Be aware that a 12B-1 fee can be an additional expense that you have to pay for and it’s not going to these brilliant investment managers. It’s going to the salespeople who are out there hitting the streets trying to get firms like ours to sell those mutual funds. You have transaction costs. Transaction costs, whenever a fund buys or sells throughout the year, it generates a commission. All those commissions are added up and then that value is deducted from the fund and it costs you an additional fee. You want to look for mutual funds typically that have lower turnover rates if you want to reduce those costs.

Then finally, if you have your mutual fund in a non-retirement account, you can have taxes due because the buys and sells throughout the year, if it incurs a gain, even if you don’t sell your mutual fund, you can still owe taxes if the mutual fund incurred a gain throughout the course of the year. If you want to take advantage of our hidden fee analysis offer, $250, we’ll provide you a hidden fee report for each and every mutual fund that you own to show you how much you could potentially be saving if you went to lower-cost alternative options.

This could be, for many of you, thousands and thousands of dollars per year, and potentially tens of thousands, if not hundreds of thousands of dollars over the course of time. You would not believe what I’ve seen in this industry. In addition, even if your advisor is a fiduciary, I can’t tell you how many times I’ve seen fiduciary advisors sell mutual funds because that’s what their firm has them sell that have very high fees that are hidden inside mutual funds.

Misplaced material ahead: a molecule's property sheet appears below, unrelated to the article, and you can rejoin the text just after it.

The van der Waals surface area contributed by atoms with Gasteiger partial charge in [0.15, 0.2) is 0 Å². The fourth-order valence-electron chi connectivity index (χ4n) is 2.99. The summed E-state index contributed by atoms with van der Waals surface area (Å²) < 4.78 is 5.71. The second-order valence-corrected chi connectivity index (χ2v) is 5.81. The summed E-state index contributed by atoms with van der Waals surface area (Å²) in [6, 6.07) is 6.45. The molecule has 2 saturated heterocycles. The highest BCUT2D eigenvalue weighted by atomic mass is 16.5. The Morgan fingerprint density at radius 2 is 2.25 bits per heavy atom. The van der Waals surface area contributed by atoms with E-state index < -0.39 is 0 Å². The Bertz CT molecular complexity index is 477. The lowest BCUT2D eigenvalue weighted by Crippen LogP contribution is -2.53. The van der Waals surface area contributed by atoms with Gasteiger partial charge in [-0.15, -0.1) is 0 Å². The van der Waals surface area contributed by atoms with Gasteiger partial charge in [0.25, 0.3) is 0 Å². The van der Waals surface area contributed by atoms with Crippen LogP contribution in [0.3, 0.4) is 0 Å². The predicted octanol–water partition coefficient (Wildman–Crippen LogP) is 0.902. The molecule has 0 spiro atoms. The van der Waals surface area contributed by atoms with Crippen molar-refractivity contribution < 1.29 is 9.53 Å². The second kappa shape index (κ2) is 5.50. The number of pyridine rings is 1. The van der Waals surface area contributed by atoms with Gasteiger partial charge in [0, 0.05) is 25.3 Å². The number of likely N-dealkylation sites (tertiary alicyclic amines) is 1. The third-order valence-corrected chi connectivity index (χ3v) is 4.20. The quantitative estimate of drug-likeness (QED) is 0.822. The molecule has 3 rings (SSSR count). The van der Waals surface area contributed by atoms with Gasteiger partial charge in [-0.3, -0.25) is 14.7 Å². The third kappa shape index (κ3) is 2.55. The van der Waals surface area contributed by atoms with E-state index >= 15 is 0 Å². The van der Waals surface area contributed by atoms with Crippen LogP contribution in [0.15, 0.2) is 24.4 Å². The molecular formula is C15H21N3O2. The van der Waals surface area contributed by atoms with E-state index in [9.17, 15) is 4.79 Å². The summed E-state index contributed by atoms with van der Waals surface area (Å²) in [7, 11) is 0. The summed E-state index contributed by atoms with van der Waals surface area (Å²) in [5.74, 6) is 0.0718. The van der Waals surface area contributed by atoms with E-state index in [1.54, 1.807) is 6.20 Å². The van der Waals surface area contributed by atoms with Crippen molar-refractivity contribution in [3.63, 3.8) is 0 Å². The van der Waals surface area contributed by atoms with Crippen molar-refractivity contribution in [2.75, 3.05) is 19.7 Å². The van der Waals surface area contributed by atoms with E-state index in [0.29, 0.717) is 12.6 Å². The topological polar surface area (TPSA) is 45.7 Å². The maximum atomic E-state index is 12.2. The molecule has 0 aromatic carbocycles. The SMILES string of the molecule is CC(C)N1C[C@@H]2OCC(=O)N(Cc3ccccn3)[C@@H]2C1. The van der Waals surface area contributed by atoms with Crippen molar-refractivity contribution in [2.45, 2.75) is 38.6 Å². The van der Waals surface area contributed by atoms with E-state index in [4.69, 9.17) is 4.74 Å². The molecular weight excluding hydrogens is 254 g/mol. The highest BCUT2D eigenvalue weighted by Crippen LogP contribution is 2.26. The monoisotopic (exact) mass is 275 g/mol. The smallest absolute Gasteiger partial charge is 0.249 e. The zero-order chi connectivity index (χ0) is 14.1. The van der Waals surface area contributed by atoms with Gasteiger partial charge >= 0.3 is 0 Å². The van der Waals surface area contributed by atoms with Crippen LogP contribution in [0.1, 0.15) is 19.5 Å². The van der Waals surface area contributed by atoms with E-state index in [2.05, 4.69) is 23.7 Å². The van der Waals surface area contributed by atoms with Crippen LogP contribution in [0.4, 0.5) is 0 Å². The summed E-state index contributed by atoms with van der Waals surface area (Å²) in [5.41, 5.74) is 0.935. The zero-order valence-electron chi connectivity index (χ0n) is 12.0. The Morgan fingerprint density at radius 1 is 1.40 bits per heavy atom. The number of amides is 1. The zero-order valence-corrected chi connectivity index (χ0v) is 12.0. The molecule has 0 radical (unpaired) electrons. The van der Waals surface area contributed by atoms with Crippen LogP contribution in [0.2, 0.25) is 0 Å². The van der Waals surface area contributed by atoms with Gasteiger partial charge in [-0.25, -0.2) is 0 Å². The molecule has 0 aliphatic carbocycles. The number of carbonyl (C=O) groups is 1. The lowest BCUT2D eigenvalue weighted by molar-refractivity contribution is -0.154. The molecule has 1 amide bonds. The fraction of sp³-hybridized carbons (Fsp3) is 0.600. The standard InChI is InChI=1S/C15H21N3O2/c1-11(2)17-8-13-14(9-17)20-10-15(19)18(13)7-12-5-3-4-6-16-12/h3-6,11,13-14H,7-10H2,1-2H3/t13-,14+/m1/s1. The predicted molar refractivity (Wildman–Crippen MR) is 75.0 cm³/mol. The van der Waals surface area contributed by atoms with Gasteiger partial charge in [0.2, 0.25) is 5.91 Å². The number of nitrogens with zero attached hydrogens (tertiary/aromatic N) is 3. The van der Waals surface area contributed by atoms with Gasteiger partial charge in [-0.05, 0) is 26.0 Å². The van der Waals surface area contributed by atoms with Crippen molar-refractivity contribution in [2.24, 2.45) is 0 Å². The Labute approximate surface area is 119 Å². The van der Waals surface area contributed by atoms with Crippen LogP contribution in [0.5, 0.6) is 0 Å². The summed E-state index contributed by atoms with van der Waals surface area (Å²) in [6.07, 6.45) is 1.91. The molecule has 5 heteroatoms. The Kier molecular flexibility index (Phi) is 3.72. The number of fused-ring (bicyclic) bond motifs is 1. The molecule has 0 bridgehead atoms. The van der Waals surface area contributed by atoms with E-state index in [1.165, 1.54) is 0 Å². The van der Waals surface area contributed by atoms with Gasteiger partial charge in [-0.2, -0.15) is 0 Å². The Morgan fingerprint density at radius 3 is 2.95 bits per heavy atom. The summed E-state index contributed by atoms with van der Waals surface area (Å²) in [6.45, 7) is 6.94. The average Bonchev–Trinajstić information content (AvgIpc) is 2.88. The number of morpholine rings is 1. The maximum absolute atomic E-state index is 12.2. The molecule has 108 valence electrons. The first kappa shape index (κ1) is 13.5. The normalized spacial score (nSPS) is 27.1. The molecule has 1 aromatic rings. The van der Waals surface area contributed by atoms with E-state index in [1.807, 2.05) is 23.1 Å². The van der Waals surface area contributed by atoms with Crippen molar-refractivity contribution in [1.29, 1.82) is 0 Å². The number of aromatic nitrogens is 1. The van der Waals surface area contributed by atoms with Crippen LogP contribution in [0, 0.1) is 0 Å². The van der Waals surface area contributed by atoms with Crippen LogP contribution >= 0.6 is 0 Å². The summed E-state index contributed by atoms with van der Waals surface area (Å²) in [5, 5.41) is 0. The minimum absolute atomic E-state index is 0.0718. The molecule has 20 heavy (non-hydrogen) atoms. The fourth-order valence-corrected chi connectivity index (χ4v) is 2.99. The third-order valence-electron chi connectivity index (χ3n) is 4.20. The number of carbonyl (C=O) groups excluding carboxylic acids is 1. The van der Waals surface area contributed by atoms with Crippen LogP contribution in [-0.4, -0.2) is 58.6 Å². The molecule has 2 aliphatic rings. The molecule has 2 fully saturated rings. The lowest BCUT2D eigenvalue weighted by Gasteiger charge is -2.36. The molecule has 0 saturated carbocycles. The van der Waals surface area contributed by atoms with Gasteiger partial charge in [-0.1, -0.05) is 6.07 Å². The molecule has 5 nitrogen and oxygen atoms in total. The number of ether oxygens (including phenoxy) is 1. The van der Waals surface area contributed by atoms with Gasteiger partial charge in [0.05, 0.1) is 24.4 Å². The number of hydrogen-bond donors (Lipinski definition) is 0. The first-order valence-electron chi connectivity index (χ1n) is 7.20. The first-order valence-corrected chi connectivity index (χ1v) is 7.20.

$250 is that offer. It’s a no obligation. You don’t have to move money over. We’re just going to provide you those reports and hopefully, that saves you a lot of money. If you want us to then find an alternative set of similar funds with much lower costs and you want to manage the money yourself, we’re not going to give you advice or do an asset allocation for you, but we will provide you a list of similar funds that are much more inexpensive than what you’re currently invested in. There’s a link down below if you want to take advantage of that offer. We look forward to seeing you soon.